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How to dress like a dog musher

How to dress like a dog musher

How can you stay warm in the winter? Learn from the dog mushers! They spend hours outside in extremely cold temperatures, and know all the best tricks for how to stay warm and comfortable both when moving and standing still.

Dress in layers

The secret for staying warm is to dress in layers. Two thin layers can actually be warmer than one thick layer, as the air between the layers serve as thermal insulation. To achieve this effect, it is important that the garments you wear do not sit too tight.

Dog mushers will dress in a three-layer system consisting of a base layer, a mid-layer and an outer layer.

How To Dress In Layers Web En

The base layer

The base layer is next to your skin. The purpose of the first layer is to wick away moisture and help you stay dry. Therefore, the choice of material for your inner layer is essential.

For the base layer, as well as your underwear, you should avoid cotton and other materials that absorb moisture and take a long time to dry. Most dog mushers prefer to use wool - a natural material known as nature’s own performance fiber. The use of wool has a long tradition in Norway. Wool is highly breathable, and regulates the body temperature in both cold and warm temperatures. This material can even absorb moisture without becoming cold or feeling wet, and is odor-resistant. In addition to these unique properties, sheep wool is a sustainable material.

Our drirelease wool LS t-shirt is an excellent base layer.

The mid layer

The main purpose of the mid-layer is to retain body heat and keep you warm. This layer can be adjusted to add warmth and protection, depending on your requirements.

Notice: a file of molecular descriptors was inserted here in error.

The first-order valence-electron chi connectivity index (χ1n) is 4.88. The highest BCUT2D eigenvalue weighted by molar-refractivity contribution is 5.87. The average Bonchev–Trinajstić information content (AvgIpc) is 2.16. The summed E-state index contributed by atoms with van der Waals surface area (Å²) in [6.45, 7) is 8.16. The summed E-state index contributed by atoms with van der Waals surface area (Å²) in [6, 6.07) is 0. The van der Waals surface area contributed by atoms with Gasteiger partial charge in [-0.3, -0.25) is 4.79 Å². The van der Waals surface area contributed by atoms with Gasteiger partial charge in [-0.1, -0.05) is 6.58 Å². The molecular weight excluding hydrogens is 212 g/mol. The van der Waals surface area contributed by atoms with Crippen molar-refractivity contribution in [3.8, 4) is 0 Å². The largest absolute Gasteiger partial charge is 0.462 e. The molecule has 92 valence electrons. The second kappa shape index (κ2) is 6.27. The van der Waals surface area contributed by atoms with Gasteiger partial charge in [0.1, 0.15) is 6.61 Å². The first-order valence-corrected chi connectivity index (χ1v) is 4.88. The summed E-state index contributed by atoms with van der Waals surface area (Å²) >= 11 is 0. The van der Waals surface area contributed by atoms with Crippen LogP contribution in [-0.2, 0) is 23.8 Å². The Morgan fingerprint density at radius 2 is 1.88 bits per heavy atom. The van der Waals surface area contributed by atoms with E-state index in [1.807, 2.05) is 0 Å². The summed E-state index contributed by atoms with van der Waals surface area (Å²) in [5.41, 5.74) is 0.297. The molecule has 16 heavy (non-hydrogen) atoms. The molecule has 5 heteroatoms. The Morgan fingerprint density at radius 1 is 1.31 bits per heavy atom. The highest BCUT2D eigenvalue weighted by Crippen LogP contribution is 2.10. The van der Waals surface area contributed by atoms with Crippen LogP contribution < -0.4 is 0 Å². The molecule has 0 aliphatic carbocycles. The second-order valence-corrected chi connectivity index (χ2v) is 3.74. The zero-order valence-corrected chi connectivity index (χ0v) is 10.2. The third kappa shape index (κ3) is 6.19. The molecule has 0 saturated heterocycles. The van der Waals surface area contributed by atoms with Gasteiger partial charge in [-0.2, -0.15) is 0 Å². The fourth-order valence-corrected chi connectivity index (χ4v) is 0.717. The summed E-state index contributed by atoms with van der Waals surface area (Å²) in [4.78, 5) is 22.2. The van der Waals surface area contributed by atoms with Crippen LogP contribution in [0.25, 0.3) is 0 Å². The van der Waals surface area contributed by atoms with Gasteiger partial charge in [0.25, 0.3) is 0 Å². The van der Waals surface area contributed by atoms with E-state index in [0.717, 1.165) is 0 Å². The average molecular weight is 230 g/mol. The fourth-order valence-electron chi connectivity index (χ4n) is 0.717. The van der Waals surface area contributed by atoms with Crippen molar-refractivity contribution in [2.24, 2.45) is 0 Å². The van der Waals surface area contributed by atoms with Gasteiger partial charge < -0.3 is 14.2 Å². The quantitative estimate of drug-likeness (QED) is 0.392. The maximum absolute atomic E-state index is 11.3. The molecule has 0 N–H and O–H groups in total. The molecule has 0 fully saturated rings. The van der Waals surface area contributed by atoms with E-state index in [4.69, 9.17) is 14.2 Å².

Our mid-layers are split into two categories; first mid-layer and mid-outer layer.

The first mid-layer can be used next to the skin or as a mid-layer for added warmth and protection. Products like our Racesuit fall into this category; it’s used more used for skijoring than dog mushing.

The mid-outer layer adds warmth, with a protective shell. In more extreme conditions, these can be used as a mid-layer with a pure outer shell on top.

Trail isolator

Down or synthetic insulation is commonly used for the mid-layers. 

The Trail isolator jacket, for instance, is insulated with recycled Polyester loft, which guarantees warmth along with remarkable breathability. For very cold conditions the Trail isolator+ jacket is your preferred choice. This jacket bridges the gap between traditional synthetic-insulated jackets and down jackets. 

These jackets were developed specifically for handling dogs, with a protective shell layer. 

The outer layer

The outer layer offers a protective shield against the elements, such as wind, snow or rain. This layer can also provide extra warmth.

Dog mushers alternate between standing still on the sled and kicking to help their team of dogs. This demands functional and versatile clothing to prevent getting too warm or too cold. Changing clothes while on the sled is not really an option. Therefore, clothing that offers ventilation and easily regulates temperature is essential.


Together with five-time Iditarod winner Dallas Seavey, the Tundra anojakka 2.0 was developed. The Tundra anojakka 2.0 is a thermo-efficient long anorak that traps heat inside. The design draws inspiration from the Inuit. This anorak meets all the musher’s needs for warmth, ventilation and freedom of movement in one piece.

- The anorak has become one of my favorite pieces of gear. It started out as just a wind block layer to go over your parka, but then we added some insulation so it adds that extra 10 degrees of warmth to the parka system you already use. It’s made long so that when you sit on your sled, it reaches over your knees and then you can cinch up the drawstrings along the bottom to close it up. The hood seals up around your face and it’s incredibly warm. It’s like wearing your sleeping bag while mushing! Now I use it on everyday runs, even if it’s not cold. Instead of using a parka, I can use this layer with a light wool or jacket underneath. The anorak has drawstrings along the side so that i can pull it up to my desired length. Then you can pedal and ski pole alongside your sled. It also has drawstrings along the back so that you can cinch it up to fit nicely around your waist. There is a large kangaroo pocket in front for dog booties or whatever other gear you want to have easily accessible. This anorak has become one of the most versatile pieces of clothing that I use every single day while mushing, Dallas says.